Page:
"No Quarterly" - Winter Issue
Following in Quantrill’s Footsteps
On August 17th, dust kicked up throughout western Missouri into Kansas, only this time it wasn’t from Quantrill’s guerrillas riding into Lawrence. Instead, it was from two tour buses making their way along the route believed to be once taken by William Clarke Quantrill on his way to carry out one of the bloodiest massacres in Civil War history. Just as dawn approached on August 21, 1863, Quantrill and his men charged into Lawrence, Kansas and within only a few short hours they managed to destroy almost the entire town, leaving behind approximately 200 dead men and boys. In commemoration of the 150th anniversary of Quantrill’s raid on Lawrence, Kansas, a two-day bus tour gave the public the opportunity to see the route believed to be taken by Quantrill and to understand the terrain, heat, and obstacles the guerrillas had to overcome to get to Lawrence. Quantrill’s incredibly dangerous trek into Kansas was the result of a two and a half year continuous attack on Missourians by Kansas Jayhawkers and Redlegs. Women and children watched as their men were killed, heirlooms taken, houses burned, and on occasion they even fell victim to physical attacks. The Kansas City women’s prison collapse that occurred on August 13, 1863, killing five female relatives of the guerrillas, only made the attack on Lawrence bloodier. Neutrality wasn’t an option and if you were of Southern blood, you were targeted. The border war between Kansas and Missouri is much more than a rivalry between the University of Kansas and the University of Missouri, it was full of bloodshed.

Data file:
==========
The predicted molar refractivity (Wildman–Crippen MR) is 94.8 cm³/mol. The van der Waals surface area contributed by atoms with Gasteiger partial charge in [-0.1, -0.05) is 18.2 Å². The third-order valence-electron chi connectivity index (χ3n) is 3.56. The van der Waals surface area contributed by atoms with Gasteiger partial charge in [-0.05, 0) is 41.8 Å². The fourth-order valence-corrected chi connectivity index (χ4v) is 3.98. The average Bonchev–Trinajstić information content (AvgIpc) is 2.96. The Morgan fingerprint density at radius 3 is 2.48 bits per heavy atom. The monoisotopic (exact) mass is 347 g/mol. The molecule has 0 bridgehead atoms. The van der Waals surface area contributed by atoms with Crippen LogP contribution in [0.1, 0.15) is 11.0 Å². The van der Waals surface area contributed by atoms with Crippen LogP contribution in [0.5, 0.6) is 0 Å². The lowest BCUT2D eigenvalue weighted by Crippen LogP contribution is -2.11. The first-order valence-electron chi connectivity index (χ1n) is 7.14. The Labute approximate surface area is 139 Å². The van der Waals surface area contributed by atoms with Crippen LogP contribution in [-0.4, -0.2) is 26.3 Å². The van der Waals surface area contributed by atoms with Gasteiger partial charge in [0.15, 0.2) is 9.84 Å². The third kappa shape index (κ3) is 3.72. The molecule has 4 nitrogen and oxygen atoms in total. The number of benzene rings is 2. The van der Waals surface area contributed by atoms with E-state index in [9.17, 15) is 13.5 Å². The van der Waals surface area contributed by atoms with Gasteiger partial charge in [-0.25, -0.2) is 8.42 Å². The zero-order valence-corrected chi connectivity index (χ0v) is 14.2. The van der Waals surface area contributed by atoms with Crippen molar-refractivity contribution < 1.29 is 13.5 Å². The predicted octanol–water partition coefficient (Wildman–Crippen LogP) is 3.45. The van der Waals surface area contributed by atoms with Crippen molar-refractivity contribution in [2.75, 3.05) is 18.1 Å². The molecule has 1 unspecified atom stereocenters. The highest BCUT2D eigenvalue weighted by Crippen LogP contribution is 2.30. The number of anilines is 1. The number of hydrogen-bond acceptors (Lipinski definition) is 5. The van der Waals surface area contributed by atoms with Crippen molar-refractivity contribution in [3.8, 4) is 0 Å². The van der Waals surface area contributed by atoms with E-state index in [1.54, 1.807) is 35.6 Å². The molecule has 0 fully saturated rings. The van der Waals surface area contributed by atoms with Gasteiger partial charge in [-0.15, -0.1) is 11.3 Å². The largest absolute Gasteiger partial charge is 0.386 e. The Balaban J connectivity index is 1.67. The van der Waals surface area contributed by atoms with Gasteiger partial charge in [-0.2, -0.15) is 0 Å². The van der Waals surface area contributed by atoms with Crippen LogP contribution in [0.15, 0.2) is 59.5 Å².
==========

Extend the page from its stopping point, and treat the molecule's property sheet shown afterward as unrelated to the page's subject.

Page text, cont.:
At 8:00 a.m. on August 17, 2013, the tour began in Harrisonville, Missouri located in Cass County, one of the four counties destroyed by Brigadier General Thomas Ewing’s Order No. 11.
This picture was taken at the Order No. 11 exhibit being displayed at the Kansas City Box Gallery.
This picture was taken at the Order No. 11 exhibit being displayed at the Kansas City Box Gallery.more »